Special Issue "Ocean Noise: From Science to Management"
Deadline for manuscript submissions: 30 May 2021.
Interests: Bioacoustics Engineering and Processing; Marine Ecology; Biodiversity & Conservation; Animal Communication; Noise effects on marine ecosystems
Scientific and societal concern about the effects of underwater sound on marine ecosystems is growing. While iconic megafauna was of initial concern, more and more taxa are being included. Some countries have joined in multi-national initiatives to measure, monitor and mitigate environmental impacts of ocean noise at large, trans-boundary spatial scales. Approaches to regulating ocean noise change as new scientific evidence becomes available, but may also differ by country.
The OCEANOISE conference series has provided a platform for the exchange of scientific results, management approaches, research needs, stakeholder concerns, etc. Attendees have represented various sectors, including academia, offshore industry, defence, NGOs, consultants and government regulators. As this year’s conference was cancelled, a Special Issue of the Journal of Marine Science and Engineering is announced as a means of keeping the OCEANOISE community engaged.
We invite the submission of research articles, review papers, as well as opinion papers and commentaries relevant to the management of ocean noise. Focus may be on sound usage by marine and freshwater organisms; soundscapes; sound measurement, modelling and mapping; behavioural, physiological and pathological effects of noise; regulation and mitigation.
All manuscripts will be peer-reviewed and open access. We look forward to receiving your manuscripts.
Prof. Dr. Michel André
Prof. Dr. Christine Erbe
Manuscript Submission Information
Manuscripts should be submitted online at www.mdpi.com by registering and logging in to this website. Once you are registered, click here to go to the submission form. Manuscripts can be submitted until the deadline. All papers will be peer-reviewed. Accepted papers will be published continuously in the journal (as soon as accepted) and will be listed together on the special issue website. Research articles, review articles as well as short communications are invited. For planned papers, a title and short abstract (about 100 words) can be sent to the Editorial Office for announcement on this website.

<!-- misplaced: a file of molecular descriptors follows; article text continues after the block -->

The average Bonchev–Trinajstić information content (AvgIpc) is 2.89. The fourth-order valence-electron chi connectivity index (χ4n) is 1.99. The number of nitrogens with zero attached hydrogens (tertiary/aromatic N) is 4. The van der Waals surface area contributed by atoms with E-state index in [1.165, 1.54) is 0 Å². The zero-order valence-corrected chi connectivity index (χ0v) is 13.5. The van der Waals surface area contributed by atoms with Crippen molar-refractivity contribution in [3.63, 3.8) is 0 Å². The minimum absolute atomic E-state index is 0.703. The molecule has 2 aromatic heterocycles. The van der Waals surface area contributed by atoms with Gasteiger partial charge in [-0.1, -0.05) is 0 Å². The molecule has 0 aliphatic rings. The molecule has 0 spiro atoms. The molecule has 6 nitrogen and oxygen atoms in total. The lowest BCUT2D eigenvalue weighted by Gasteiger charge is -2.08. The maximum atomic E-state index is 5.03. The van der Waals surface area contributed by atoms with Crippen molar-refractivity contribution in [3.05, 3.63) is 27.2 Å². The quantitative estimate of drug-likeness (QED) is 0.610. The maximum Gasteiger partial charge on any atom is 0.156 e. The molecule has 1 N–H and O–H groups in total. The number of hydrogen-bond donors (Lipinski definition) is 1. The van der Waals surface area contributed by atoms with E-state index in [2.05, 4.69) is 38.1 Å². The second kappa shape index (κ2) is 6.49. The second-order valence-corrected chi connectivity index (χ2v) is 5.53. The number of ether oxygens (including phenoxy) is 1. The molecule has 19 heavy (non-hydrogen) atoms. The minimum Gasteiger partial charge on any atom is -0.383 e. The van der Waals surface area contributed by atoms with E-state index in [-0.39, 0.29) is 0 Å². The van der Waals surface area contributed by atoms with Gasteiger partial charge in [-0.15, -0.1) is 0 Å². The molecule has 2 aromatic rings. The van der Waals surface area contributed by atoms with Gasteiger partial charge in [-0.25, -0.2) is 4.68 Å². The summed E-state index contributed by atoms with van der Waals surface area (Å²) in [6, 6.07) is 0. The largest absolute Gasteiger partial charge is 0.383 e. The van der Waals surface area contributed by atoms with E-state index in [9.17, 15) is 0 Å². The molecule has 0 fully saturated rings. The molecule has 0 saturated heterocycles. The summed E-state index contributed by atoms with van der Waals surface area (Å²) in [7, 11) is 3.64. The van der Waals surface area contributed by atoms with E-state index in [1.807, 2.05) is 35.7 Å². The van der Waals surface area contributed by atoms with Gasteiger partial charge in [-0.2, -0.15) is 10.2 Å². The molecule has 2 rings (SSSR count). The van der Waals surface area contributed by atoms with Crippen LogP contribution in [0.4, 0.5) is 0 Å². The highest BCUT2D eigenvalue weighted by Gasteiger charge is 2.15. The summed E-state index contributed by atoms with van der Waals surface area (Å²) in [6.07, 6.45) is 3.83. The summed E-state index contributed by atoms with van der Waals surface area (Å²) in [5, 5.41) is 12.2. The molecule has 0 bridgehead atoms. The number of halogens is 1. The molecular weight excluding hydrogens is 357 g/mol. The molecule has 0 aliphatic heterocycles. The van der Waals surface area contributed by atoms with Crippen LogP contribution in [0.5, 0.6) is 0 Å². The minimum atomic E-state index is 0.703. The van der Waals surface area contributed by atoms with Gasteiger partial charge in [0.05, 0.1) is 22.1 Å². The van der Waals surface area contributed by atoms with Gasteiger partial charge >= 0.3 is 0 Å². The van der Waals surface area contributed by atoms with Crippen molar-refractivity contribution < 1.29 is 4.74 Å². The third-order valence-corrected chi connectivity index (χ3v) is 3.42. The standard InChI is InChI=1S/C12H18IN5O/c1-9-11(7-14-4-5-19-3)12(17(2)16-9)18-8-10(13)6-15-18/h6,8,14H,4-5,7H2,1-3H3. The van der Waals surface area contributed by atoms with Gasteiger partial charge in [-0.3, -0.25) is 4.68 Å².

Submitted manuscripts should not have been published previously, nor be under consideration for publication elsewhere (except conference proceedings papers). All manuscripts are thoroughly refereed through a single-blind peer-review process. A guide for authors and other relevant information for submission of manuscripts is available on the Instructions for Authors page. Journal of Marine Science and Engineering is an international peer-reviewed open access monthly journal published by MDPI.
Please visit the Instructions for Authors page before submitting a manuscript. The Article Processing Charge (APC) for publication in this open access journal is 1800 CHF (Swiss Francs). Submitted papers should be well formatted and use good English. Authors may use MDPI's English editing service prior to publication or during author revisions.
- Ocean Noise
- Ocean Management
- Ocean Sound Measurement
- Underwater Noise Modelling & Mapping
- Underwater Noise Effects
- Ocean Noise Regulation
- Ocean Noise Mitigation
- Underwater Sound Sensing
The below list represents only planned manuscripts. Some of these manuscripts have not been received by the Editorial Office yet. Papers submitted to MDPI journals are subject to peer-review.
Title: Noise waveforms within seabed vibrations and their associated evanescent sound fields
Authors: Richard A Hazelwood (1) Patrick C Macey (2)
Affiliation: 1. R&V Hazelwood Associates LLP, Guildford GU2 8UT, UK 2 .PACSYS Ltd, Nottingham NG8 6PE, UK
Abstract: Our modelling of seabed vibrations (J.Mar.Sci.Eng. 2016,4,47 & 2018,6,61) has been extended by the use of a more capable impulsive force driver. Previous work modelled the propagation of vibrations driven within the finite element (FE) model by a short impulse applied to a point on the seabed. This showed some of the effects of pile driving and dredging. The resultant short wavelets were shown to propagate well within a graded half space wherein the material shear wave speed increases with depth. The new results now show longer wavelets which better mimic the results of field measurements. They are compared with measurements made in a fresh water reservoir. The morphing behaviour of the short wavelets is now explained by the way the vector velocity components combine to form a stable pulse of kinetic energy travelling within the water particles adjacent to the seabed.